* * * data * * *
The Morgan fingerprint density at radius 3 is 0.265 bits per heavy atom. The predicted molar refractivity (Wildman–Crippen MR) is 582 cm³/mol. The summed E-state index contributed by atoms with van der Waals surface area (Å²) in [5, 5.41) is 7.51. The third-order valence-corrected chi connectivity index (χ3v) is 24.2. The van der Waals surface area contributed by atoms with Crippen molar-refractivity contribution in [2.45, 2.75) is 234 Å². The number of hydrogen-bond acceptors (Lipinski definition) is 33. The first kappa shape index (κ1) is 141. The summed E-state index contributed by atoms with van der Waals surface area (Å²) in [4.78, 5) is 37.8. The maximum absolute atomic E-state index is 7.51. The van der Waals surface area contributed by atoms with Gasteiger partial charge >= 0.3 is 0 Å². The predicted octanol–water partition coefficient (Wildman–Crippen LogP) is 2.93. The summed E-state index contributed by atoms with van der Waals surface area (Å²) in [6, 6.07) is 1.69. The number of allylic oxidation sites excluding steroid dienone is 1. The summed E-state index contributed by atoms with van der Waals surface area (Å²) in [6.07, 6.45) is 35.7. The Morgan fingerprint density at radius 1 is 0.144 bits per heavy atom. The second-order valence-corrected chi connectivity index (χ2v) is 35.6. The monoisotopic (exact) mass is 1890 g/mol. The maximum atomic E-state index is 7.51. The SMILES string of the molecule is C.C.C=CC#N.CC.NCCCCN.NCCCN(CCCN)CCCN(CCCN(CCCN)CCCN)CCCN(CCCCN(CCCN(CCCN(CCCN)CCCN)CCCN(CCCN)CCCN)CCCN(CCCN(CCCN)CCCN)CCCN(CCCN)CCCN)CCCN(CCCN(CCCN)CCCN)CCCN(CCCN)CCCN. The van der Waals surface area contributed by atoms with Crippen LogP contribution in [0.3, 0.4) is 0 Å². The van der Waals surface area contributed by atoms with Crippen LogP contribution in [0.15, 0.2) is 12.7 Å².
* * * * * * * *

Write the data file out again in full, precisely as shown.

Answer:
The Morgan fingerprint density at radius 3 is 0.265 bits per heavy atom. The predicted molar refractivity (Wildman–Crippen MR) is 582 cm³/mol. The summed E-state index contributed by atoms with van der Waals surface area (Å²) in [5, 5.41) is 7.51. The third-order valence-corrected chi connectivity index (χ3v) is 24.2. The van der Waals surface area contributed by atoms with Crippen molar-refractivity contribution in [2.45, 2.75) is 234 Å². The number of hydrogen-bond acceptors (Lipinski definition) is 33. The first kappa shape index (κ1) is 141. The summed E-state index contributed by atoms with van der Waals surface area (Å²) in [4.78, 5) is 37.8. The maximum absolute atomic E-state index is 7.51. The van der Waals surface area contributed by atoms with Gasteiger partial charge >= 0.3 is 0 Å². The predicted octanol–water partition coefficient (Wildman–Crippen LogP) is 2.93. The summed E-state index contributed by atoms with van der Waals surface area (Å²) in [6, 6.07) is 1.69. The number of allylic oxidation sites excluding steroid dienone is 1. The summed E-state index contributed by atoms with van der Waals surface area (Å²) in [6.07, 6.45) is 35.7. The Morgan fingerprint density at radius 1 is 0.144 bits per heavy atom. The second-order valence-corrected chi connectivity index (χ2v) is 35.6. The monoisotopic (exact) mass is 1890 g/mol. The maximum atomic E-state index is 7.51. The SMILES string of the molecule is C.C.C=CC#N.CC.NCCCCN.NCCCN(CCCN)CCCN(CCCN(CCCN)CCCN)CCCN(CCCCN(CCCN(CCCN(CCCN)CCCN)CCCN(CCCN)CCCN)CCCN(CCCN(CCCN)CCCN)CCCN(CCCN)CCCN)CCCN(CCCN(CCCN)CCCN)CCCN(CCCN)CCCN. The van der Waals surface area contributed by atoms with Crippen LogP contribution in [0.3, 0.4) is 0 Å². The van der Waals surface area contributed by atoms with Crippen LogP contribution in [0.15, 0.2) is 12.7 Å².